In the tech world, white space refers to the wireless spectrum that isn’t currently licensed by a company. You should be familiar with this mechanism as most of us use it on a daily basis. That wi-fi router that your smart phone, gaming system, or PC hooks into (wirelessly) to grab data off the Internet or those lasers you fired at an opponent transmit (in this example at 2.4Ghz or 5Ghz) using part of the white space spectrum.
White space frequencies are important; they have driven forward innovations across numerous products and services. A few examples would be wireless microphones, ye old wireless house phones, baby monitors, bluetooth devices, the free wi-fi in coffee shops that millions enjoy, or that automatic car starter that heats up a car on a cold winter day. They are important because those spaces are unregulated – i.e. they aren’t restricted for use by any one individual or company. White space, at its most basic, is public.
In 2009, Congress passed the law that pushed analog television into the digital spectrum. It was a messy affair, but it had a bolder plan of adding large swathes of white space spectrum. The innovations that could take place here are huge, with the most utilitarian being hi-speed broadband piped into businesses and homes where it is not feasible or easy to lay physical lines. We’re talking about connecting people and industry to the world via the Internet, which in turn opens up vast possibilities that couldn’t previously exist.
Again, we’re talking about something that is a boon to both the public and industry.
Sounds almost too altruistic, right? Welcome to H.R. 1622: Spectrum Innovation Act.
If you know anything about how bills are named, then you understand their contents are the exact opposite. A more appropriate name should be: How We Can Fuck The Public By Selling Off And Exclusively Licensing White Space To Mobile Carriers.
“Spectrum Innovation Act – Amends the Communications Act of 1934 to provide that, if the Federal Communications Commission (FCC) determines that it is consistent with the public interest in spectrum utilization for a licensee to voluntarily relinquish licensed spectrum usage rights to permit the assignment of new initial licenses subject to new service rules, the proceeds from granting such rights to another licensee under an appropriate competitive bidding system must be shared (subject to the FCC retaining certain offsets and deposits for specified program qualification and implementation costs), in an amount or percentage that the FCC considers appropriate, with the licensee who voluntarily relinquished such rights. Directs the FCC to establish rules for such voluntary incentive auction revenue sharing. Prohibits the FCC from reclaiming frequencies of broadcast television licensees directly or indirectly on an involuntary basis for certain licensing purposes.”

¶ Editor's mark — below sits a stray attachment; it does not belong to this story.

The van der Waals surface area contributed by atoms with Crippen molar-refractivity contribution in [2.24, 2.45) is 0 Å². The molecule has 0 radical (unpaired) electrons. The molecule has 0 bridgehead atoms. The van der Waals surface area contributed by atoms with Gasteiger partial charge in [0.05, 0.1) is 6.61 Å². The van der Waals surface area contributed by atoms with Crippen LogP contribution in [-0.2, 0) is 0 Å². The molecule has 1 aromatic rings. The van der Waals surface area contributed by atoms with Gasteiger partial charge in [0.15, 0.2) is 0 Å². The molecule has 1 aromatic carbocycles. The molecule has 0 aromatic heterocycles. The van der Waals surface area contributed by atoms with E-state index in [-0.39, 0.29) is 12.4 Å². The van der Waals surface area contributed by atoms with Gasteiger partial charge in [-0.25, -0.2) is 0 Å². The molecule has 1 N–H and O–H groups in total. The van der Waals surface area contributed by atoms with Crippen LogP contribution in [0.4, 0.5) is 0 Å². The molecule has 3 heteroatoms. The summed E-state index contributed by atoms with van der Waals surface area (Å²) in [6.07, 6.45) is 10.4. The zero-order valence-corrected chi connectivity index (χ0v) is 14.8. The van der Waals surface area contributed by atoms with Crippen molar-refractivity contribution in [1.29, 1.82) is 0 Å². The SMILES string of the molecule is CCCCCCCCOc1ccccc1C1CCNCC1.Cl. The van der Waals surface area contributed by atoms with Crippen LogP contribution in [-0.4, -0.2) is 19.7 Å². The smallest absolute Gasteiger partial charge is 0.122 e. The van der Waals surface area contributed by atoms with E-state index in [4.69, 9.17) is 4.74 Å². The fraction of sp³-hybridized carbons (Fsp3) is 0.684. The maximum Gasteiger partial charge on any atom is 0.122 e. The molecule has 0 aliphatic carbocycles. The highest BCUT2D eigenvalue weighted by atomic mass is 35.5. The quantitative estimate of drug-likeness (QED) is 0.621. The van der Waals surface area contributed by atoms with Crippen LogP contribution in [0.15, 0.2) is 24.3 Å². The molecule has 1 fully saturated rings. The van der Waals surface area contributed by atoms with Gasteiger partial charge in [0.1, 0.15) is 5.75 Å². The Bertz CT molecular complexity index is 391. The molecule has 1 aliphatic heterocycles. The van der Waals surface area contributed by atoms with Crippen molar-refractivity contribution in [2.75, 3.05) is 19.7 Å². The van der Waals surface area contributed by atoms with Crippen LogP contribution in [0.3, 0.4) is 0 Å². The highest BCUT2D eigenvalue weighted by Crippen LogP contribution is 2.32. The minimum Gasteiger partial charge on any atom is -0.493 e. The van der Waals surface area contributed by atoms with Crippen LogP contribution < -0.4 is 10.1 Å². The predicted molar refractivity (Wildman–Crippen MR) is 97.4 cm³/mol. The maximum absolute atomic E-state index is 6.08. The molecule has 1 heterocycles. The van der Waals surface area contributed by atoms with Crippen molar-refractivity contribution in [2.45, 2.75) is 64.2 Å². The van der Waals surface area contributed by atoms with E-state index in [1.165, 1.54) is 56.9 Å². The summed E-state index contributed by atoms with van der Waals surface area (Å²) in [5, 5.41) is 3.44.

Grabbing the hacksaw, let’s cut this down to understandable parts.
“if the Federal Communications Commission (FCC) determines that it is consistent with the public interest in spectrum utilization for a licensee to voluntarily relinquish licensed spectrum usage rights to permit the assignment of new initial licenses subject to new service rules,”
Translation: FCC can take existing unlicensed white space spectrum or spectrum currently owned by broadcasters and allow it to be auctioned or awarded to a private company. Important point: the rules of usage on that white space will not be subject to existing standards.
What this means is private companies (read the guys with the most lobbyists) can have themselves awarded chunks of the airwaves to utilize and they get to make up the rules of how those airwaves can be used.
The major mobile phone carriers are expected to grab this spectrum quickly. They can then hold it in a basement as a hostage so that you have no option but to use their services. Moreover, the conventional wisdom is carriers will use this as the new backbone for Internet access; since they get to make the rules, they will have full control over content and speed without all that fuss of Net Neutrality that existing wired and wireless spectrum has to deal with.
Pretty fucked up right? Wait, it gets better!
“Prohibits the FCC from reclaiming frequencies of broadcast television licensees directly or indirectly on an involuntary basis for certain licensing purposes.”
This is a giant one finger salute from the broadcasting industry which is still fuming over the digital push of 2009. In this instance the FCC will lose any power to reallocate spectrum to white space. If this rule had been in place before 2009, the industry would still be sitting in its own analog pile of shit, refusing to move forward from a tech perspective. Now they are ensuring no one has the power to do that ever again.
This bill is written, from start to finish, with pure corporate interests in mind. There is no innovation to be found here. There is no public interest to be found here either. This is not something that makes life better, nor does it open up compelling future possibilities.
This is pure, unadulterated, ass-fuckery that further narrows the field to only those that have a few hundred million or billion to drop on licensed wireless spectrum. Enjoy your AT&T and Verizon mobile overlords (soon to be the only players left) and be sure to thank to Rep. Bob Latta (R-Ohio) for pushing this bill out there for them.